Inter-process signaling for iOS and OS X with addressable receivers using the Darwin notification center.
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CCHDarwinNotificationCenter Example
CCHDarwinNotificationCenter
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CCHDarwinNotificationCenter.podspec
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README.md

README.md

CCHDarwinNotificationCenter

Inter-process signaling with addressable receivers using the Darwin notification center.

Version Platform

See Releases for a high-level overview of recent updates.

The example in this repo contains an iPhone app, a Today widget and a WatchKit extension that exchange signals by using CCHDarwinNotificationCenter. To see the updates, start at least two processes such as the WatchKit app and the iPhone app.

Need to talk to a human? I'm @claushoefele on Twitter.

Installation

Use CocoaPods to integrate CCHDarwinNotificationCenter into your project. Minimum deployment targets are 7.0 for iOS and 10.9 for OS X.

platform :ios, '7.0'
pod "CCHDarwinNotificationCenter"
platform :osx, '10.9'
pod "CCHDarwinNotificationCenter"

Sending notifications across process boundaries

The Darwin notification center is a system mechanism on iOS and OS X to send signals across process boundaries. It's useful to exchange information between two or more running processes such as an iPhone app notifying a WatchKit Extension that new data has arrived.

A Darwin notification is a signal only; it can't transport any data apart from the notification identifier. If you need to share data across processes, you can set up an app group, which allows you to exchange data via APIs such as NSUserDefaults and Core Data.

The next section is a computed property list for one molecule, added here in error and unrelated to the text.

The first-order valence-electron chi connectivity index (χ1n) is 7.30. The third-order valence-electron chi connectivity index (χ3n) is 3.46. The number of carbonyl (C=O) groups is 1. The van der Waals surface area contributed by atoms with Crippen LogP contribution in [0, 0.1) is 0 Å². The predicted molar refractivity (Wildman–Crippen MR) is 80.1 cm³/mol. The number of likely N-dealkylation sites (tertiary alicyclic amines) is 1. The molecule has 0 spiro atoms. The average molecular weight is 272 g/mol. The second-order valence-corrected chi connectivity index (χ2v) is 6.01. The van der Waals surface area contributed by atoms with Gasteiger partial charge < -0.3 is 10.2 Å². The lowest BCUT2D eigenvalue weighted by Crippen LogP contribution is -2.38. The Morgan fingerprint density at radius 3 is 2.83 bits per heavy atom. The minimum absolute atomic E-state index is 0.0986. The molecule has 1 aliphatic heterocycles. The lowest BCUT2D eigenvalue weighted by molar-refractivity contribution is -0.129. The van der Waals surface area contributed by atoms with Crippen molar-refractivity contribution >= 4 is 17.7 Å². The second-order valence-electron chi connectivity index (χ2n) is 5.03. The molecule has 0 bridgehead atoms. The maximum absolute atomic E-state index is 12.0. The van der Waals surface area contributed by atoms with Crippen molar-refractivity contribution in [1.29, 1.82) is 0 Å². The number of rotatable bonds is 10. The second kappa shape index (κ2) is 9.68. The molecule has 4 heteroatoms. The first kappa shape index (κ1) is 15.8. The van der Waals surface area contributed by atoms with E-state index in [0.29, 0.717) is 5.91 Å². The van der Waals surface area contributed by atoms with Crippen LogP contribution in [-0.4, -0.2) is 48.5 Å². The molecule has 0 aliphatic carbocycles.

Darwin notifications don’t need an app group or any other setup to work. Because the notification namespace is shared across all applications in the system, Apple recommends a reverse-DNS-style naming, for example "com.example.MyMessage".

CCHDarwinNotificationCenter simplifies handling Darwin notifications by:

  • Providing a simple API to send Darwin notifications with one line of code
  • Converting incoming Darwin notifications into notifications that can be received with the NSNotificationCenter API
  • Mangling notification identifier strings to receive notifications from specific endpoints.

Simple Darwin notification API

To send Darwin notifications use:

	CCHDarwinNotificationCenter.postNotificationWithIdentifier("com.example.MyMessage")

To receive Darwin notifications, first start converting them into NSNotifications:

	CCHDarwinNotificationCenter.startForwardingDarwinNotificationsWithIdentifier("com.example.MyMessage")

Then receive the converted signals via the NSNotificationCenter API:

	NSNotificationCenter.defaultCenter().addObserver(self, selector: "notificationDidReceive", name:"com.example.MyMessage", object: nil)

	func notificationDidReceive() {
        println("notificationDidReceive")
    }

Addressing endpoints

Darwin notifications have the downside of being received by the process of the sender as well. If you have an iPhone app, a Today widget and a WatchKit extension, sending a notification with the same identifier makes it hard to know where the signal came from.

For this reason, CCHDarwinNotificationCenter offers an API that appends a process specific string to the notification identifier. This appendix is then used to filter out messages you don't need. The API is as follows:

	CCHDarwinNotificationCenter.startForwardingNotificationsWithIdentifier("com.example.MyMessage", fromEndpoints: .Default)
	CCHDarwinNotificationCenter.stopForwardingNotificationsWithIdentifier("com.example.MyMessage", fromEndpoints: .Default)
	CCHDarwinNotificationCenter.postNotificationWithIdentifier("com.example.MyMessage")

Note that this API does not include the word "Darwin" in its methods. The endpoint mask allows you to filter messages where .Default means all messages except the ones sent by your own process.